I just didn't know what the world had to offer yet. I didn't know who my lifelong friends would be yet, and didn't have any idea that the world was full of amazing books and incredible music and people who were weird in the same ways as me. I thought that the world was made up of terrible jobs downtown with asshole bosses, and bad bars filled with frat boys, and the alternative was fractionally less awful dudes with plastic Ovation guitars who listened to the same five Dead songs over and over and over again.
I think your girlfriend is hiding from the world, that's all. You're not helping her by staying with her. You're not her savior. You won't ruin her life. Even if she does move back home, she'll get back on her feet and go out into the world again eventually. A lot of clingy young women can be wildly melodramatic about break-ups, so melodramatic that you can't imagine that they'll survive for a second without you. They're just afraid of being alone.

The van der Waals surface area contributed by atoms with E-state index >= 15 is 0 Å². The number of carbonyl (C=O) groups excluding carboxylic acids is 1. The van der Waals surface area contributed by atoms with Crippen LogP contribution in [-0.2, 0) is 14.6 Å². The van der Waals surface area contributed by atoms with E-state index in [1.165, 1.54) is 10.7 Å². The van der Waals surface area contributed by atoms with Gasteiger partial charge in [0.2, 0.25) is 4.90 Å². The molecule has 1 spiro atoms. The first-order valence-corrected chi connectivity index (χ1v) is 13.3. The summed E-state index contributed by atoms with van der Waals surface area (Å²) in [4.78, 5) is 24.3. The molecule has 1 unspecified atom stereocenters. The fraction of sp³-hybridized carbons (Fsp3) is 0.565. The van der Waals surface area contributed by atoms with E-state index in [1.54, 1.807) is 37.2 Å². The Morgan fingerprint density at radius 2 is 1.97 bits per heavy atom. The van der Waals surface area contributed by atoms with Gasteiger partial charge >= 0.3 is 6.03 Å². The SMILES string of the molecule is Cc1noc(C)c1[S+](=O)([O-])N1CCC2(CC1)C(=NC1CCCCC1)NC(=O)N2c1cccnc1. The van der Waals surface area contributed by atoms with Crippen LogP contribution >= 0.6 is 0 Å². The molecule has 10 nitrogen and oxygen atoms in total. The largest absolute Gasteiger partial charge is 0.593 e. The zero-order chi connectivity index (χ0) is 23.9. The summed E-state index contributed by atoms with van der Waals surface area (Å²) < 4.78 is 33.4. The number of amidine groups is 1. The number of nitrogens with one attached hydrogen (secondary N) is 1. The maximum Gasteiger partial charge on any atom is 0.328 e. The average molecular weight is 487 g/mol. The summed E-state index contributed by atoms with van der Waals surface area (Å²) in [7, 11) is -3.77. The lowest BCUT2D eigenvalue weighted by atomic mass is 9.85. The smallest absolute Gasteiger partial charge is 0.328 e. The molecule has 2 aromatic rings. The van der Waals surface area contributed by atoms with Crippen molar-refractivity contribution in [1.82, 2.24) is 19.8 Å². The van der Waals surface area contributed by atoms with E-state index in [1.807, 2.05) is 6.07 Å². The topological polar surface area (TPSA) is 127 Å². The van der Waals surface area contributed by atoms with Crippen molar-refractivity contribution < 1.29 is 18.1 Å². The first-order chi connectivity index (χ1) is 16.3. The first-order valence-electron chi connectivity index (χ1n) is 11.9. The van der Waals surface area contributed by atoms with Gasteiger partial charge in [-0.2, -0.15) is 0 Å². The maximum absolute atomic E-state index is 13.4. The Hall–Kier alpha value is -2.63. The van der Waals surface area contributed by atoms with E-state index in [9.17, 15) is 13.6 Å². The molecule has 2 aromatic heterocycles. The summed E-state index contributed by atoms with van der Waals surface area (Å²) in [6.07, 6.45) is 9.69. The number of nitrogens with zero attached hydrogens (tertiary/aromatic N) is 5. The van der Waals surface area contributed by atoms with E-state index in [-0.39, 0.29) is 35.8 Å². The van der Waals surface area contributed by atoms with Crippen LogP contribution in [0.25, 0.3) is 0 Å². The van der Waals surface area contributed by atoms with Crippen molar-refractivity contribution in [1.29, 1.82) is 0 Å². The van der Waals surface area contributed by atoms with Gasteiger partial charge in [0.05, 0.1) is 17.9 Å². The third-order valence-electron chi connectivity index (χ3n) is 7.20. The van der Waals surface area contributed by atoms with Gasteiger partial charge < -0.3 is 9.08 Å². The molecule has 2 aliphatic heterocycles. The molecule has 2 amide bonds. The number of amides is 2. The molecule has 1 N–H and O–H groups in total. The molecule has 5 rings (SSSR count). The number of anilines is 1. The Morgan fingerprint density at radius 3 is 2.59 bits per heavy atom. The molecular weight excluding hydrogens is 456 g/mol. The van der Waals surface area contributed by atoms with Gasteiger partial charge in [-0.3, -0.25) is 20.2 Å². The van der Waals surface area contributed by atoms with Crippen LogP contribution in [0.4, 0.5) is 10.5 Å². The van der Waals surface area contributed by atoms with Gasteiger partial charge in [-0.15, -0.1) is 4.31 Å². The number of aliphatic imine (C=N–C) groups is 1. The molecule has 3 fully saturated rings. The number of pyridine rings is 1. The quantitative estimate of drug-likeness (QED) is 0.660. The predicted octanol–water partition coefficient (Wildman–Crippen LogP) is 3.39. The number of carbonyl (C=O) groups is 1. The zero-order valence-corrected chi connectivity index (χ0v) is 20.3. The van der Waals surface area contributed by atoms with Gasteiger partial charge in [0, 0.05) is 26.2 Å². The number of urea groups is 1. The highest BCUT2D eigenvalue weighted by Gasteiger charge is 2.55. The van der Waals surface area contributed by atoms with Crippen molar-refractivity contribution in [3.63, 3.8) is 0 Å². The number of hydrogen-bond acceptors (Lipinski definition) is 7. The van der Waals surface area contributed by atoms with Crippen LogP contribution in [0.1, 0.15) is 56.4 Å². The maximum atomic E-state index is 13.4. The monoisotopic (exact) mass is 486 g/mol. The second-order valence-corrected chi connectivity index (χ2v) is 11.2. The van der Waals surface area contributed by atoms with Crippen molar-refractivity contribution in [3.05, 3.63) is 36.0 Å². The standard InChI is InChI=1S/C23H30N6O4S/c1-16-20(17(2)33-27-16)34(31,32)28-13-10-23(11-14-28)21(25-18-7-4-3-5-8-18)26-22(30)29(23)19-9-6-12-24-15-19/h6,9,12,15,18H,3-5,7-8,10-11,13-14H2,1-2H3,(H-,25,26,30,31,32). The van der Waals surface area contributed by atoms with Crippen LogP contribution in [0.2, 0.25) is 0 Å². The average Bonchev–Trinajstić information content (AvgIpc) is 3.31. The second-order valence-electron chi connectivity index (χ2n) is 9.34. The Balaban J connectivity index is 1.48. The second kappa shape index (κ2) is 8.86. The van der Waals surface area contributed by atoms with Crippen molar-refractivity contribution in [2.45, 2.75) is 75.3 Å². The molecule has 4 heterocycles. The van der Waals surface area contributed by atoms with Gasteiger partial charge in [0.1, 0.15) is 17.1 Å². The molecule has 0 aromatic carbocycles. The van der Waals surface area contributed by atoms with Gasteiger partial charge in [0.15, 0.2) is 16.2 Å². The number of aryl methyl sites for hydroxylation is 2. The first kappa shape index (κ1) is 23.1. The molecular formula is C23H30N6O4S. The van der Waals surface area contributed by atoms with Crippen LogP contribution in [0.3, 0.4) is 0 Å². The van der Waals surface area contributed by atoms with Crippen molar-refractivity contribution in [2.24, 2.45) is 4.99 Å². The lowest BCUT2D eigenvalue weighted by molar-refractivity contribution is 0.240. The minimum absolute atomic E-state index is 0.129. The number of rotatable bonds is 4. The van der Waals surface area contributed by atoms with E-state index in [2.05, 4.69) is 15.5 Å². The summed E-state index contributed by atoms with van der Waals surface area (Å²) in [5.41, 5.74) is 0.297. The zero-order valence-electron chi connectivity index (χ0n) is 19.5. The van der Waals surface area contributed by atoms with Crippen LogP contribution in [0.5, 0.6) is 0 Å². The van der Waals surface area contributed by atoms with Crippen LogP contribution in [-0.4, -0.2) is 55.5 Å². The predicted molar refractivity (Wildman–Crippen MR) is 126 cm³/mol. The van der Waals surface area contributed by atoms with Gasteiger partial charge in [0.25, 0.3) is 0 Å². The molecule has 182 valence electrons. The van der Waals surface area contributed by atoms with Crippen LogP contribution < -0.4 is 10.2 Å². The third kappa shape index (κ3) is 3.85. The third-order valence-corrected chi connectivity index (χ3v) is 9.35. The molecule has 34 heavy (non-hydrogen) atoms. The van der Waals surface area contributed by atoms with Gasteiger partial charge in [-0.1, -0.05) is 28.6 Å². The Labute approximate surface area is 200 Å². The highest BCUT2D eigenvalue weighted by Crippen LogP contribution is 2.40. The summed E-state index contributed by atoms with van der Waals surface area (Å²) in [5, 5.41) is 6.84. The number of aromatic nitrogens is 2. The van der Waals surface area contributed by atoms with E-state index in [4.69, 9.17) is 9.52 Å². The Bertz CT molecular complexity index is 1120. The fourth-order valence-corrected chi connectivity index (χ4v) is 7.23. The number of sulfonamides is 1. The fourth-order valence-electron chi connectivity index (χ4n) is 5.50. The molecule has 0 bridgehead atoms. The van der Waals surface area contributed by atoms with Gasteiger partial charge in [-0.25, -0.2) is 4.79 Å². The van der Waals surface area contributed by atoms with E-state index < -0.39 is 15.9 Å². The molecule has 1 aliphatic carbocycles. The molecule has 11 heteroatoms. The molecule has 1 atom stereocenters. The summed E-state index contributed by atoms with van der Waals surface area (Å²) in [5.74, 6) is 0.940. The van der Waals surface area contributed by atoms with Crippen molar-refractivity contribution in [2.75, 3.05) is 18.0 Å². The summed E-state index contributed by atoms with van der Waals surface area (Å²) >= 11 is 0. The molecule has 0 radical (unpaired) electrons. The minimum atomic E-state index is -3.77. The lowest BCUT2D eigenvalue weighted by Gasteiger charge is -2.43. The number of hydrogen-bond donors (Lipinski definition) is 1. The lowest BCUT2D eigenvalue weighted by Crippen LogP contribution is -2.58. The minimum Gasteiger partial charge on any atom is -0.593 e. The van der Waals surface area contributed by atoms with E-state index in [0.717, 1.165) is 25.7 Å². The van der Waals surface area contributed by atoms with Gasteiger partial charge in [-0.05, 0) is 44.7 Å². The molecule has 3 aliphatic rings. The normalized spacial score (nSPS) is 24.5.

The fact is, you're not THAT important, even if she says that she wants you and only you. And you are, for sure, a little bit of a narcissist. That's ok. You seem smart and loyal and I'm sure you'll have lots of great women chasing you around. Fly and be free, pretty bird. Don't take responsibility for your girlfriend's life, because she'll be fine. Don't show her this column as proof that you're blameless and she'll be fine, either. Just be kind about it.
And one other thing? I know your girl was mixed up, but don't ever, ever help anyone with a diet. I know, you were just stocking up on healthy food; you were just trying to help. Trust me: Just. Don't. Someone buys me diet food, or tut-tuts when I reach for the cheese? I EAT ALL OF THE CHEESE. I had two kids and got a little round, and thanks to the fact that my husband didn't make a single fucking peep about my roundness and my vacuuming up the Queso and the chocolate willy nilly for a few years, I independently decided that the roundness was getting old. If he had made it clear that roundness wasn't his thing, I would've turned into Voldemort on the spot. An enormous Queso-vacuuming Voldemort, conflicted and guilty and resentful and rounder and hungrier than ever.